Among the wider population, in the pre-industrial age hand-knitting provided practical garments for the family and also gave inhabitants of poor farming and fishing communities a way of earning much-needed extra income, especially during the winter. Being light work carried out with basic portable implements, men, women and children knitted whenever possible, for instance while watching over sheep, walking to market or sailing boats. They often used a knitting sheath tied around the waist or tucked in the apron or belt – typically a stick with a hole or groove to hold one needle in place, freeing one hand and also steadying and hastening the work. Among Britain’s many knitting centres, the isolated Shetland Islands were important from the early-1600s, where the knitting of caps, jerseys, gloves, stockings and underwear to trade for money or essential goods was a livelihood for the whole community. From the late-1800s one of the islands, Fair Isle, became internationally-famed for its intricate knitting comprising horizontal bands of small repeating geometric motifs in several colours – distinctive designs reputedly first brought by sailors wrecked in the Spanish Armada. Knitting has long been associated with the sea, most notably the blue or grey fishermen’s knitted Guernsey sweater or ‘gansey.’ Originating in the late-1700s in the Channel Islands, this hard-wearing garment was widely worn by fishermen throughout the 19th and 20th centuries. Mainly knitted from four- or five-ply worsted wool, ganseys were essentially T-shaped, with under-arm gussets and side slits for easy movement, but also had a tight neck, welt and cuffs to keep out freezing winds. The hard twist given to the wool during spinning and the tightly-knitted stitches, coupled with the wool’s natural oils, ensured that ganseys were warm, windproof and offered some protection against rain and sea spray. The classic Guernsey pattern was plain, although often designs were knitted across the chest, upper back and the upper sleeves. Local fishing communities developed their own complex patterns, unique to their region and often passed down the generations. Theoretically it was possible to identify the village or even the family of a drowned sailor, from his gansey.

Knitted sweaters, stretchy and comfortable, began to be worn by Victorian sportsmen and from the early-1900s, along with cardigans for women, were increasingly adopted for leisure activities like walking, ski-ing, golf and tennis. During the First World War, many women keeping the home fires burning hand-knitted cosy ‘comforts’ for the troops - socks, gloves, mufflers, body-warmers, jerseys and balaclavas. Equally, knitting was an economical way of extending the family’s wardrobe and many women also produced infants’ garments and relaxed knitted caps and jackets for themselves. After the war, hand-knitted garments entered everyday dress for all, especially in winter. Knitting patterns produced by companies like Weldon’s, Leach’s and Jaeger provided instructions for knitting everything from underclothes and baby outfits to schoolboys’ sweaters and sets of matching hats, mufflers and gloves, the introduction of various novelty yarns giving knitting a further boost between the wars.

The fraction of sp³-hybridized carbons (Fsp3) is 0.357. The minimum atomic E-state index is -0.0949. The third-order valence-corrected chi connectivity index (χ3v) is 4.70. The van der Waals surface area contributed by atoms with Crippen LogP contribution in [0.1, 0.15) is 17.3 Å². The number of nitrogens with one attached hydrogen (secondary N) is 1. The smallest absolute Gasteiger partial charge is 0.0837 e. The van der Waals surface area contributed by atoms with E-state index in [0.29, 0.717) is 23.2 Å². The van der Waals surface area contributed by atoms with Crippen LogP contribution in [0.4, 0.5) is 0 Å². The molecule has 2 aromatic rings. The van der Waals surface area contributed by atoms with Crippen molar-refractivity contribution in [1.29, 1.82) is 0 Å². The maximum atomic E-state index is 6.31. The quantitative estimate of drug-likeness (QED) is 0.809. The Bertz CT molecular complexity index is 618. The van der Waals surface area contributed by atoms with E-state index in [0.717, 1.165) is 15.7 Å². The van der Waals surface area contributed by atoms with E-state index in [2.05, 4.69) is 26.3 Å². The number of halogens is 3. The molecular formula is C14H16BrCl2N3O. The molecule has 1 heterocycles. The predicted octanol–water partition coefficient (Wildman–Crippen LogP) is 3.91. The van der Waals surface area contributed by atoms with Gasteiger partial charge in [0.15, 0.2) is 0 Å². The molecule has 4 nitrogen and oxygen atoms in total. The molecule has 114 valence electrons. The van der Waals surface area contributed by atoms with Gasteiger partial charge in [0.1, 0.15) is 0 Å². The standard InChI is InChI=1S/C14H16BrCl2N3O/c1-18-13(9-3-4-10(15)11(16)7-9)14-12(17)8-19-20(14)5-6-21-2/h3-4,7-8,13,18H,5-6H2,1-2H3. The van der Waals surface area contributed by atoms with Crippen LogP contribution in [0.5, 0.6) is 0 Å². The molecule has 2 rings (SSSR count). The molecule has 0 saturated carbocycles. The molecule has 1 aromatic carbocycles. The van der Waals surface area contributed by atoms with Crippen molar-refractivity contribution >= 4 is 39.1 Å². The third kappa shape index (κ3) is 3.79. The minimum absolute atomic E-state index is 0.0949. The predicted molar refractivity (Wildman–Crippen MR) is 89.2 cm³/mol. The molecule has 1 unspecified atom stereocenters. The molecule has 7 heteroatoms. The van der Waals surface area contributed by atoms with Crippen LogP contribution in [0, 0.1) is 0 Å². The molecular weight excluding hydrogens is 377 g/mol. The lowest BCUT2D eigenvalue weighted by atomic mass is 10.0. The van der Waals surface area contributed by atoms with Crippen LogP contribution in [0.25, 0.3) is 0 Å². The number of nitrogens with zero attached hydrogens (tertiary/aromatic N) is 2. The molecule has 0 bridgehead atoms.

After war erupted again in 1939 hand-knitting became essential to the home front concept of ‘remaking and making do’, the Women’s Voluntary Services leading a nationwide knitting drive. When most materials were scarce, knitting wool proved invaluable and women knitting ‘comforts’ for the troops again also made items for their families, from any colour and quality of wool available. Spare wool was never discarded and adult garments were often unravelled and knitted into new children’s clothes. As a form of camaraderie women knitted in groups, even in air-raid shelters, or spent evenings at home darning and knitting, while listening to the radio.

Once the years of post-war austerity had passed, homely hand-knitting began to seem old-fashioned: new designer-knitters of the 1970s and 1980s revived colourful knitwear, but domestic hand-knitting continued to decline. Yet in the 21st century as many of us now seek more meaningful social interaction and appreciate anew traditional skills and crafts, hand-knitting is becoming again a satisfying, creative experience, often a community activity and a cool trend. Knitting is part of our cultural heritage and we are picking up our needles again.

Posted in History on Feb 01, 2017